PEI

Horseback riders ponder alternatives after province says neigh to Confederation Trail

A group of horseback riders on P.E.I. is looking at other options after their request to use sections of the Confederation Trail was rejected by the provincial government.

Province offers to help develop trails in other areas

Donna Lee Cole says horseback riders want to be able to enjoy nature when they are out on the trails. (Submitted by Donna Lee Cole)

A group of horseback riders on P.E.I. is looking at other options after their request to use sections of the Confederation Trail was rejected by the provincial government.

Donna Lee Cole, an avid rider and member of the group, said they had asked to use a 10 to 20 kilometre section of the trail in each of the three counties as a pilot for the summer of 2021. They would share the trail with cyclists, joggers and walkers, as is done in other parts of the country.

"We want to be part of the nature and the different woods and the undulating landscape and hillside, that's what we're looking for as trail riders," she said.

"If we could access parts of the trail in rural areas to connect to separate adjoining trails that would be phenomenal."

However, when they met last fall with Steven Myers, P.E.I.'s minister of transportation, infrastructure and energy, he quickly made his position clear.

"My response was no," he said, "but that I would work with them in developing trails around that they could use for horses."

Steven Myers, P.E.I.’s minister of transportation, infrastructure and energy, says horses would cause too much damage to the Confederation Trail. (Travis Kingdon/CBC)

Myers said government would be willing to partner with the group to redevelop the old horseback trail in Forest Hill near Dundas in eastern P.E.I. 

"It's a really nice trail in a really picturesque area," he said.

"We're looking at what we can do to bring that back. And certainly interested in if we can help create a new type of multi-use trail that includes horses in other parts of Prince Edward Island. We'd also entertain that."

Myers said money could come from the active transportation fund.

I'm not ready to drop it but if he is willing to come up with alternatives, that would be great.— Donna Lee Cole

He said staff in his department have told him that allowing horses on the Confederation Trail would cause bumps and ruts that would make it unsafe for cyclists and walkers, and would require a lot of maintenance.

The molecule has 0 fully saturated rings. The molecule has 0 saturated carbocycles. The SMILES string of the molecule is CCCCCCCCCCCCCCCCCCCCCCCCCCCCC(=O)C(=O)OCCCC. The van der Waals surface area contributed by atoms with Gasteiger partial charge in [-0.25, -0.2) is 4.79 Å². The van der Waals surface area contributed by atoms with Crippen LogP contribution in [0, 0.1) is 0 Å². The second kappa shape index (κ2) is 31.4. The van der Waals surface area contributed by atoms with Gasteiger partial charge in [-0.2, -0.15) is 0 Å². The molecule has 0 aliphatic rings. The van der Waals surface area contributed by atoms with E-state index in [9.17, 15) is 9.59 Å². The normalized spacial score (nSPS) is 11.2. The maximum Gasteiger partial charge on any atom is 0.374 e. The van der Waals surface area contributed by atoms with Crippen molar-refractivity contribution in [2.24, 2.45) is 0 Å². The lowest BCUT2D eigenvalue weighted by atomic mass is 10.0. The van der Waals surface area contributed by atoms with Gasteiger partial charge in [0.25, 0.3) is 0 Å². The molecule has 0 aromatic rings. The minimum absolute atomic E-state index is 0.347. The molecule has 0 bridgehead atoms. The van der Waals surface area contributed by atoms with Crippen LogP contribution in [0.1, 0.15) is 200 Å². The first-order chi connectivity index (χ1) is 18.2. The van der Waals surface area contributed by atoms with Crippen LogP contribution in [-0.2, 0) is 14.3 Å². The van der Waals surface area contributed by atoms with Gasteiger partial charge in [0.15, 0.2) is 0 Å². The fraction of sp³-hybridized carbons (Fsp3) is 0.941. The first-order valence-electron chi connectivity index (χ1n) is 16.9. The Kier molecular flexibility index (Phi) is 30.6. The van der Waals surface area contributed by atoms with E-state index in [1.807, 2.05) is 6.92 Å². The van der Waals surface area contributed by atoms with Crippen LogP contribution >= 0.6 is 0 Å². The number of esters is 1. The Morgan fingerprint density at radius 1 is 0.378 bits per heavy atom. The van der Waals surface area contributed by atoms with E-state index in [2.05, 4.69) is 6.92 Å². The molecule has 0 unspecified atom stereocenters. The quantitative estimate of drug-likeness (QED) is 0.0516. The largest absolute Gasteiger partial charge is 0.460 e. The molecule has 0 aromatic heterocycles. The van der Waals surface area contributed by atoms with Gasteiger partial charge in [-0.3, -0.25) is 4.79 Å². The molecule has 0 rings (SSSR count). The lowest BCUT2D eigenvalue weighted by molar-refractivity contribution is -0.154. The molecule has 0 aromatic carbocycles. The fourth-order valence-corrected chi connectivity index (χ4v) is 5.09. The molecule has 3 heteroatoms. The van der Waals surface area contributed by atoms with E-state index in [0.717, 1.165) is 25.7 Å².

Cole said she disagrees that the horses would cause damage to the trail, and was "quite disappointed" when the proposal was rejected. Currently, horses are allowed on P.E.I. roads, but anyone riding on the Confederation Trail can face fines up to $1,000. 

"I'm not ready to drop it but if he is willing to come up with alternatives, that would be great," Cole said.

Myers has asked the group to come up with a plan that doesn't include the Confederation Trail.

'The door is open'

"From where I stand, the door is open and we're here and ready to work," he said.

"I want it to be their project. I'd kind of want them to be the lead on it because they're the experts.… Just like we do with cycling groups and walking, hiking groups, we rely on them to say, 'here is what we want,' and then we try to make it fit into the program that we have currently running."

Janice MacSwain, another member of the group who met with the province, said the Confederation Trail is a logical first option because of its accessibility, but she is more concerned about just having a safe place to ride. She is looking forward to meeting with government to further discuss the possibilities.

 "I really want it to go forward in whatever format we can for the safety. I ride with a young girl sometimes and when we're on the road I'm just a little bit nervous," she said.

"It's just not as safe on the roads as it was, say, 20, 30, 40 years ago."

Cole said the horseback riding group is also in discussions with the ATV Federation about the possibility of sharing their trail system.

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